Sunday, July 5, 2015


The subzero cold woke me. I must be on the tundra, I thought. My eyes tried to see what they could--it wasn’t much, for every time I tried to inch my way up the pain was so excruciating it forced me back down again. However, I was able to see the same breathing tube coming out of my mouth, the same or similar wires leading from my chest to machines somewhere behind the bed, and the same I.V. lines going into a pole behind me from which hung bags of various fluids going into my arms. I also heard the slow, mechanical “beeps” from the various monitors in the room. I knew from the rhythm of them that I wasn’t alone.
A nurse came over to take my blood pressure. She wrapped the cuff around my arm and began to pump. “I’m cold,” I said, but the words came out so muffled it sounded like I was talking under water. I couldn’t be sure she heard me. “I’m cold,” I repeated. She looked at me and smiled. A moment later she brought back a thin blanket and put it on top of me. It barely helped, but it helped enough to bring back some warmth and feeling into my body.
My chest, or I should say the skin covering my chest, felt strange, like something was pulling halves of my flesh together. Slowly, I ran one of my hands, careful not to disturb the I.V.’s in my wrist, over the blanket. Each small movement tugged slightly at the needles tightly taped there, but I needed to know what, if anything, was causing the sensation I felt. Lightly, I brushed my fingertips up and down the middle of my chest and felt these protruding objects which ran from just underneath my neck to just below my breastbone. What the hell was this and why does my right calf and leg have almost the same feeling, this pulling?
In ten minutes the nurse was back to again take my pressure. I motioned as best I could to my chest and leg and turned my palm over.
“Oh,” she said, once comprehending what I meant, “they’re staples, that’s all. After the operation they put staples where they opened your chest and some in your leg, where they grafted a vein. It’s O.K., don’t worry.”
“Staples?” “Vein?” “Don’t worry?” What was she, out of her fucking mind?
There wasn’t very much for me to do in the I.C.U. except wait for my next shot of whatever pain killer they were giving me, and testing the threshold of pain I could tolerate by breathing in as deeply as I could until I could go no further. Thirty minutes before my next shot was due, my mind and body would begin to gear up. After the shot, I’d drift for the next few hours.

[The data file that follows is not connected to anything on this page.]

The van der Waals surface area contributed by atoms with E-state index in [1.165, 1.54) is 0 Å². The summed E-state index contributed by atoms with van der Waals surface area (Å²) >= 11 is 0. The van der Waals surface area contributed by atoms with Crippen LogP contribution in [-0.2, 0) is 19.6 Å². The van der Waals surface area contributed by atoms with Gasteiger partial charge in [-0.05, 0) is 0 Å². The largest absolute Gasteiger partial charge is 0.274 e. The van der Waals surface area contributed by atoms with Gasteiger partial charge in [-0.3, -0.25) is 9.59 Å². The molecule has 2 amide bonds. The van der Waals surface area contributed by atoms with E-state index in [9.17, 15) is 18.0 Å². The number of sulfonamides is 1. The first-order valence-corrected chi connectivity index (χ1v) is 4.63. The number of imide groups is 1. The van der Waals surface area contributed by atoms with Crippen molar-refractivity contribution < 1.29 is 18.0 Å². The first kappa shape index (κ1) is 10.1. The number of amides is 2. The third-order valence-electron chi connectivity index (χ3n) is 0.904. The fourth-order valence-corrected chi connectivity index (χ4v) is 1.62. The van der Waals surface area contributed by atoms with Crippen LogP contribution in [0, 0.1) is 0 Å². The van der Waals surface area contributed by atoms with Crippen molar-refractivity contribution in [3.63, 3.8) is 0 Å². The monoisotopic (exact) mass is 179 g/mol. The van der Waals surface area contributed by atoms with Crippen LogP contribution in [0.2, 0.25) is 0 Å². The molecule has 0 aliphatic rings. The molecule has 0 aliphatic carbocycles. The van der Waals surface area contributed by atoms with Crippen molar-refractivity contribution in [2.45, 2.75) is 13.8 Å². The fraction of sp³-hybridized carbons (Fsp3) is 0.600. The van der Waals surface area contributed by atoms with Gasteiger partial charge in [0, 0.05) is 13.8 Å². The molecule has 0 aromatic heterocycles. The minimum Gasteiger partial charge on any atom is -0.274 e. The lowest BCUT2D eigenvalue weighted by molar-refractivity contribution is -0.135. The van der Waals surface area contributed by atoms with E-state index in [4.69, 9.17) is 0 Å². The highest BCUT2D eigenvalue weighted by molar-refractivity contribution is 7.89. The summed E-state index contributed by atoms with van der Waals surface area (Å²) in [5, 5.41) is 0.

Out of one of these dream states I saw Diliberto standing by the foot of my bed, checking my chart. He must have felt me looking at him. “So far, so good,” he said. “How’re you doing?” I was able to nod my head, and roll my eyes a little bit. “Typical,” he said, with a hint of humor in his voice, “let’s have a listen.” He came around my bed and sat down on the edge of it, and, with stethoscope in hand, began to listen to my heart. It was then that I saw, for the first time, what had to be the staples running up and down my chest with a piece of surgical tape over them. He saw how I looked at them. “They call it a zipper; you have a zipper now.”
“Can I piss through it?” I mumbled through the tube.
Unlike the nurse, he had no trouble hearing me. “Being funny, that’s a good sign. Charlie, I’d like to listen from the back. I know it’s going to be painful, but I want you to sit up. I’ll help you.” He stood up and grabbed me by the shoulders. When he started to pull me forward I made an attempt to aid this maneuver, but the pain was so intense I thought I was going to die. I took one of my arms and hugged him. “You’re doing fine, just a little more. Yes. Good. I need you to hold that position for a few seconds.” He put the stethoscope to my back and listened. The rounded, cold steel, actually felt good. After he had heard what he needed to, he gently lowered me back down, which was no picnic either, but at least I was going down. “Sounds very good. Another day or two in here and we’ll move you back to your room.”
“Nick,” I mumbled, “am I...” I couldn’t get the rest of the words out; so much for my if I die, I die, bullshit.
“You are. I did too much work on you for you to do anything but live. At first I thought only three arteries were blocked, but after we opened you up, we found four. You had a quadruple, Charlie. A Home Run. A four bagger. About seven hours on the table, we worked.”
I leaned my head back on the pillow and felt the heat of tears come into my eyes. This time he did nothing to stem the flow of them. He patted my foot but then, as he was turning to leave he stopped, held my foot in his large and warm hand and said, “You’re going to live, Charlie. Can’t say how long, but your odds are no better or worse than any other poor sonofabitch who’s been walking around with diabetes for over fifty years. Quite extraordinary you made it this far, with the lifestyle you led, but you did. Now, I’d like you to try and do the hardest thing you never had the courage to do: be good to yourself.”
“Thank you...and fuck you,” I said to him, as he put his hand on the knob.
“Don’t mention it, Charlie. Anytime, Charlie, anytime at all.”
And with that, he was gone.


© 2015 Norman Savage

Norman Savage
Greenwich Village, 2015

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